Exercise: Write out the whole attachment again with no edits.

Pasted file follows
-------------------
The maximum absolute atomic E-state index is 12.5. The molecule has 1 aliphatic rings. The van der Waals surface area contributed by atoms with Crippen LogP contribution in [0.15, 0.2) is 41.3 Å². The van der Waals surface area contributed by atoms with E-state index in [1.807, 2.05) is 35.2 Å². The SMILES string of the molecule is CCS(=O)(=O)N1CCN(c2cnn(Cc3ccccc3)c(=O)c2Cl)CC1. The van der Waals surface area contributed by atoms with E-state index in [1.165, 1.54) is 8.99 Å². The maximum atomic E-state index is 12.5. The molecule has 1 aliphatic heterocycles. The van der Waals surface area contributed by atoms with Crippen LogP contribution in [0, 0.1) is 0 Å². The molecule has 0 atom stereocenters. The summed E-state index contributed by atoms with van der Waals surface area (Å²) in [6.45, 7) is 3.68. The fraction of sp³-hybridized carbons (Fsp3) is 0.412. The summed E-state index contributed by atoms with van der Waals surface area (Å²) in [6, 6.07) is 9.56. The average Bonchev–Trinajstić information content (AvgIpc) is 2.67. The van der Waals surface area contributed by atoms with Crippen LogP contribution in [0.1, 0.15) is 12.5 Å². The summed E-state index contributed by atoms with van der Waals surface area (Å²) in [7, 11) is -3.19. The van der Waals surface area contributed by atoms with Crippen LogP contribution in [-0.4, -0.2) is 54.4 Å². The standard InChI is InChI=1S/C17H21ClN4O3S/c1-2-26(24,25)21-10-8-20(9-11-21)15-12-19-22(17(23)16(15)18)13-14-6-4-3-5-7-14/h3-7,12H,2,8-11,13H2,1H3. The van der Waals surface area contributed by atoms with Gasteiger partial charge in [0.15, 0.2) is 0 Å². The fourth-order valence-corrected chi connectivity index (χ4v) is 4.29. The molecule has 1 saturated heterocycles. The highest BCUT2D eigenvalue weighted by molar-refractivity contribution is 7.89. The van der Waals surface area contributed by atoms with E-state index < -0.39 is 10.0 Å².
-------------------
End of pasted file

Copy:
The maximum absolute atomic E-state index is 12.5. The molecule has 1 aliphatic rings. The van der Waals surface area contributed by atoms with Crippen LogP contribution in [0.15, 0.2) is 41.3 Å². The van der Waals surface area contributed by atoms with E-state index in [1.807, 2.05) is 35.2 Å². The SMILES string of the molecule is CCS(=O)(=O)N1CCN(c2cnn(Cc3ccccc3)c(=O)c2Cl)CC1. The van der Waals surface area contributed by atoms with E-state index in [1.165, 1.54) is 8.99 Å². The maximum atomic E-state index is 12.5. The molecule has 1 aliphatic heterocycles. The van der Waals surface area contributed by atoms with Crippen LogP contribution in [0, 0.1) is 0 Å². The molecule has 0 atom stereocenters. The summed E-state index contributed by atoms with van der Waals surface area (Å²) in [6.45, 7) is 3.68. The fraction of sp³-hybridized carbons (Fsp3) is 0.412. The summed E-state index contributed by atoms with van der Waals surface area (Å²) in [6, 6.07) is 9.56. The average Bonchev–Trinajstić information content (AvgIpc) is 2.67. The van der Waals surface area contributed by atoms with Crippen LogP contribution in [0.1, 0.15) is 12.5 Å². The summed E-state index contributed by atoms with van der Waals surface area (Å²) in [7, 11) is -3.19. The van der Waals surface area contributed by atoms with Crippen LogP contribution in [-0.4, -0.2) is 54.4 Å². The standard InChI is InChI=1S/C17H21ClN4O3S/c1-2-26(24,25)21-10-8-20(9-11-21)15-12-19-22(17(23)16(15)18)13-14-6-4-3-5-7-14/h3-7,12H,2,8-11,13H2,1H3. The van der Waals surface area contributed by atoms with Gasteiger partial charge in [0.15, 0.2) is 0 Å². The fourth-order valence-corrected chi connectivity index (χ4v) is 4.29. The molecule has 1 saturated heterocycles. The highest BCUT2D eigenvalue weighted by molar-refractivity contribution is 7.89. The van der Waals surface area contributed by atoms with E-state index < -0.39 is 10.0 Å².